“Play is our brain's favorite way of learning.” - Diane Ackerman, Contemporary American author

Neighborhood Time is a crucial learning time for all children.  During Neighborhood Time, a designated part of the facility is open, and children get to choose what to do while they are there.  Children choose the activity and the action.  Playing alone or with others, they interact with materials freely, in many different ways. 

During this non-scripted play, children gain essential skills.  They have the opportunity to: 

• Practice problem solving
• Understand consequences
• Develop social skills
• Gain independence & self confidence
• Learn to be responsible
• Gain physical fitness
• Create leadership skills
• Practice self-regulation
• Use their creativity

What Grown-Ups Can Do!

To support child initiated play and to maximize the enrichment, our daily goal is to
• Set the stage
• Supervise safe play
• Expand upon learning opportunities!

We discuss what parts of the building or classroom are available and what activities the kids want to do when they get there.  What will they try to get better at?  Who will they play with?  How will they make it fun and exciting, or calm and relaxing, or energetic and heart-pumping? 

The building changes!  Each day we make sure there is something different to stimulate play -- building blocks, bowling pins, connect four, costumes, cardboard boxes, yarn, walking sticks, bubbles, paper, cloth, tubes, etc.  Each thing stimulates play, and changes the child’s interactions from one day to the next. 
Child initiated learning is not a matter of chance.  We think about the child’s development and intentionally prepare an interesting and rich environment that offers choices. 

Did we just finish a unit on physics?  Then we add cloth and a vacuum cleaner and see if kids can make a kite.  Did we just learn about Shakespeare?  Then we add hats and robes and see if they create a play. 

We observe children, ask open-ended questions, and make suggestions that will extend children’s play and support their learning.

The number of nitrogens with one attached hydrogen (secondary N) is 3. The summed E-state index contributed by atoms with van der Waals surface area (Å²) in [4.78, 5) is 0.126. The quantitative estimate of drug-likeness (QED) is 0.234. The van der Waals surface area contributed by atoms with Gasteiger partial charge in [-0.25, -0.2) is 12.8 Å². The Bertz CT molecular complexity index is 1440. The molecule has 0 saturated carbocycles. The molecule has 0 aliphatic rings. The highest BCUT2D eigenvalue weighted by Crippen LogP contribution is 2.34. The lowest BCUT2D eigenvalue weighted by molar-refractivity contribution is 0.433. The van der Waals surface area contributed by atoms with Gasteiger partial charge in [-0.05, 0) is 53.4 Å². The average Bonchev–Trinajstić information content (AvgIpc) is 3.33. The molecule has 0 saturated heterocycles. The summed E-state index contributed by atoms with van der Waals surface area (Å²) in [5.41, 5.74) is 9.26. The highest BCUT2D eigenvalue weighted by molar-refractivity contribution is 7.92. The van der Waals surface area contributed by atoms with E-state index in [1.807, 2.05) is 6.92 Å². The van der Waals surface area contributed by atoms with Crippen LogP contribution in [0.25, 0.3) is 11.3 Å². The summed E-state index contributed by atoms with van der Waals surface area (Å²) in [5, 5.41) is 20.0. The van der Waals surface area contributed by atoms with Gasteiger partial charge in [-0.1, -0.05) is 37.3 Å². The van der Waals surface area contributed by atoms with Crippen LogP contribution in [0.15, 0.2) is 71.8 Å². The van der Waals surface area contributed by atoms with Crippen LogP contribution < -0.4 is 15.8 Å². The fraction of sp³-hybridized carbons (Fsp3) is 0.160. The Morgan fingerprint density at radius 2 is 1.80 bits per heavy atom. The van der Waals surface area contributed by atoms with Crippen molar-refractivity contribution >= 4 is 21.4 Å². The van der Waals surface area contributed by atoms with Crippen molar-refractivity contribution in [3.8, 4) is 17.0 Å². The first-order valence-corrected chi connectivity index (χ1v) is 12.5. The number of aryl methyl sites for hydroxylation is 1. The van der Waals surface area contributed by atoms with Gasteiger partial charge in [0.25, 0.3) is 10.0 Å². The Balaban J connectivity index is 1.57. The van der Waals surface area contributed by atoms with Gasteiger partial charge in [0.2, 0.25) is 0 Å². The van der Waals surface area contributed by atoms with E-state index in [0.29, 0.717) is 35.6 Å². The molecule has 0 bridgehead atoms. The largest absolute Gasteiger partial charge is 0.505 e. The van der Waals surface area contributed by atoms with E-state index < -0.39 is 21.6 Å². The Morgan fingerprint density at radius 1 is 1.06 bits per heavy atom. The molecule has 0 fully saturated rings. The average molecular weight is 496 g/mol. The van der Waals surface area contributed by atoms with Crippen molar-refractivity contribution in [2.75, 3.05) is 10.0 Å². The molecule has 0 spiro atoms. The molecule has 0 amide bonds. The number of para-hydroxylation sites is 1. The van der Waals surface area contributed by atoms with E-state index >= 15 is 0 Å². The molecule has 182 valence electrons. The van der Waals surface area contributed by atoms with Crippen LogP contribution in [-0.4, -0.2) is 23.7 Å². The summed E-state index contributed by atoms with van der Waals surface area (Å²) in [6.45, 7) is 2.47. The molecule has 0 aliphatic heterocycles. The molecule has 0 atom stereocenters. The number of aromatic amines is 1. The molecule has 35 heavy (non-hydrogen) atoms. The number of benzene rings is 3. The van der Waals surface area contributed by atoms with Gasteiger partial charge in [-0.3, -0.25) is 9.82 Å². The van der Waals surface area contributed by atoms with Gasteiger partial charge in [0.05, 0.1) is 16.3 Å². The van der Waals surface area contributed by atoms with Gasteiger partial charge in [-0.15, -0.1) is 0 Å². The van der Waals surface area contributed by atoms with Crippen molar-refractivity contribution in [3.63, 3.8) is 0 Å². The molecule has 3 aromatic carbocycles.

We ensure it is Safe Play!
• Engagement, Engagement, Engagement!  We offer choices, and create opportunities for learning, creativity and growth.
• Be proactive.  We look for mad, sad or confused faces on children and ask questions before a problem occurs:  Are they sick? Scared? Tired? Hungry?  Worried?  Bored?
• Take the time to connect with each child, every day.  We look them in the eye, and listen when they talk.
• Set limits and consequences in advance whenever possible.
• Be consistent, kind and firm with limits, consequences, rules and expectations.
• Keep it simple, have as few rules as possible and discuss them often.

"Do not…keep children to their studies by compulsion but by play." ~ Plato

If I teach...

September 28, 2010 08:36 by Lieba

If smiles could fly and laughter could soar, could they carry hope in their feathers, sprinkling it on those below?

If questions could build, and answers connect, could that bridge cover the span that separates?

If I believe I matter, that I make a difference, what would I say and do and be?

A teacher.

A teacher, a teacher, a teacher!

If I teach a teacher who teaches a child, who teaches their family, who teaches their community....

What could that community do?

Could they change the world?

Could they walk the bridge they built, then take off with wings of hope?


Learning from Gator Football

September 27, 2010 08:43 by Kristi

Our philosophy is that we learn a whole lot more when we’re having fun!  

So, what would you expect 4 year olds in the Gator Nation to be talking about during football season?  You guessed it!  Check out Ms. Valerie’s VPK room:

All of Florida’s players are on the wall and each day a new one comes down and joins the class during circle time.  They memorize his name, number and position, and then review all of the other players they’ve learned so far.  We’ve got math, letter and number recognition, reading, comprehension, memorization, and more!   The kids sure are paying attention, and must really impress their parents when they watch the game together on Saturday!  (Well, except for the one dad who’s an Alabama fan, he may wish we were doing something else!)  

Learning sure can be fun!
Go Gators!